HANWANG, China — The official came for Yu Tingyun in his village one evening last week. He asked Mr. Yu to get into his car. He was clutching the contract and a pen.
Mr. Yu’s daughter had died in a cascade of concrete and bricks, one of at least 240 students at a high school here who lost their lives in the May 12 earthquake. Mr. Yu became a leader of grieving parents demanding to know if the school, like so many others, had crumbled because of poor construction.
The contract had been thrust in Mr. Yu’s face during a long police interrogation the day before. In exchange for his silence and for affirming that the ruling Communist Party “mobilized society to help us,” he would get a cash payment and a pension.
Mr. Yu had resisted then. This time, he took the pen.
“When I saw that most of the parents had signed it, I signed it myself,” Mr. Yu said softly. A wiry 42-year-old driver, he carries a framed portrait of his daughter, Yang, in his shoulder bag.
Local governments in southwest China’s quake-ravaged Sichuan Province have begun a coordinated campaign to buy the silence of angry parents whose children died during the earthquake, according to interviews with more than a dozen parents from four collapsed schools. Officials threaten that the parents will get nothing if they refuse to sign, the parents say.
Chinese officials had promised a new era of openness in the wake of the earthquake and in the months before the Olympic Games, which begin in August. But the pressure on parents is one sign that officials here are determined to create a facade of public harmony rather than undertake any real inquiry into accusations that corruption or negligence contributed to the high death toll in the quake.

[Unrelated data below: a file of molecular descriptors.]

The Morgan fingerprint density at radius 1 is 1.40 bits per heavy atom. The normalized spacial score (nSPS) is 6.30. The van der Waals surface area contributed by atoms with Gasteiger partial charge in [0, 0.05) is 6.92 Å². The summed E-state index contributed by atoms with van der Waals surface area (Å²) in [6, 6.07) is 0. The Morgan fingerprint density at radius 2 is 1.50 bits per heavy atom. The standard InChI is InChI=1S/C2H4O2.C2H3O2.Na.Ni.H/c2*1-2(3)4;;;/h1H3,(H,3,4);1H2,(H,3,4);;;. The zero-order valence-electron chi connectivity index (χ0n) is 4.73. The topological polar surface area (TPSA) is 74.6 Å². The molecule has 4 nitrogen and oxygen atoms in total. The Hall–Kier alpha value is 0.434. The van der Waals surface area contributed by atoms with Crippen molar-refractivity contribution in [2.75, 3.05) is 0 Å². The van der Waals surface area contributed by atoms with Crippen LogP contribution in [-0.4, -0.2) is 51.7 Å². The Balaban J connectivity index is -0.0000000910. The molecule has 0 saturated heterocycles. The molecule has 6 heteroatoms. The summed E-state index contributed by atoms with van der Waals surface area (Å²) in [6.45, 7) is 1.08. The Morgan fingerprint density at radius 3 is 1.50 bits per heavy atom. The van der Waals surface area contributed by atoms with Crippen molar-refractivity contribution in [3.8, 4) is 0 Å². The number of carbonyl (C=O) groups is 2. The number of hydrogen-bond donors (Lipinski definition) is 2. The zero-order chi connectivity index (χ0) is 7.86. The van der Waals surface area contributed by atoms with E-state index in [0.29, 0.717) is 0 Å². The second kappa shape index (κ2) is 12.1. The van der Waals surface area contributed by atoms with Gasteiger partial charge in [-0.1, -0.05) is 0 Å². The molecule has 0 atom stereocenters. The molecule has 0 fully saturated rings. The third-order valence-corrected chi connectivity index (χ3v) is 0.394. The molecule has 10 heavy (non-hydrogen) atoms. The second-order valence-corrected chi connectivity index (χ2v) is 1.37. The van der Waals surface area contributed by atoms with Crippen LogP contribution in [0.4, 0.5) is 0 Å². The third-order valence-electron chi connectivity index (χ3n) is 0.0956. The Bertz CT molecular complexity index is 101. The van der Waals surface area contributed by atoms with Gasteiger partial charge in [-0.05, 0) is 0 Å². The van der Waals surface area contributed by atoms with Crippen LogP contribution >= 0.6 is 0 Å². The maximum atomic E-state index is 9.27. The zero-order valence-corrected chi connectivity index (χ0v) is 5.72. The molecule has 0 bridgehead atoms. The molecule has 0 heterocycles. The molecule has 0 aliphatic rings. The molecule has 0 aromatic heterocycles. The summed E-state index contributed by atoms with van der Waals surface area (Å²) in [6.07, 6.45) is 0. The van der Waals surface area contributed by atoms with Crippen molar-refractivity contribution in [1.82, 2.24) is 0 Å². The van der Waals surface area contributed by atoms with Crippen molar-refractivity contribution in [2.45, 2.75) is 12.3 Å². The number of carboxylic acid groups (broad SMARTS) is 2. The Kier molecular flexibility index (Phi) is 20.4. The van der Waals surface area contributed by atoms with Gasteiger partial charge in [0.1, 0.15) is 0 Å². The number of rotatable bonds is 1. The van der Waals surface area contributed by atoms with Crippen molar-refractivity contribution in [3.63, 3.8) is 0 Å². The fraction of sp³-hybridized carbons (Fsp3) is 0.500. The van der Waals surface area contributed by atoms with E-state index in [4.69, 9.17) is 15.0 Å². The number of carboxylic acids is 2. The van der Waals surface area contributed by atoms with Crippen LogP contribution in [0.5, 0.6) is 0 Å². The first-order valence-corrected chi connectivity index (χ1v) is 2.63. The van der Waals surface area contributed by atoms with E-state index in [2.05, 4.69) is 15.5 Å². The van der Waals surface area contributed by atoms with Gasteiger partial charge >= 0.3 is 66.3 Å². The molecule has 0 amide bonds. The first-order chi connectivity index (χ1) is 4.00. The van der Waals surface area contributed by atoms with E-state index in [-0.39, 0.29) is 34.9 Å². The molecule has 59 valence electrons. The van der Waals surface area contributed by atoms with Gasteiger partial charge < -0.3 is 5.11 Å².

Officials have come knocking on parents’ doors day and night. They are so intent on getting parents to comply that in one case, a mayor offered to pay the airfare of a mother who left the province so she could return to sign the contract, the mother said.
The payment amounts vary by school but are roughly the same. Parents in Hanwang, a river town at the foot of mist-shrouded mountains, said they were being offered the equivalent of $8,800 in cash and a per-parent pension of nearly $5,600.
Flush with tax revenues after two decades of double-digit economic growth, China has used its financial muscle to make Beijing and Shanghai into architectural showcases and to open diplomatic doors in developing nations. At times, the state also acts like a multinational corporation facing a product liability suit, offering money to people with grievances in hopes of defusing protests. Most people, the government assumes, ultimately put profit before principle. . . .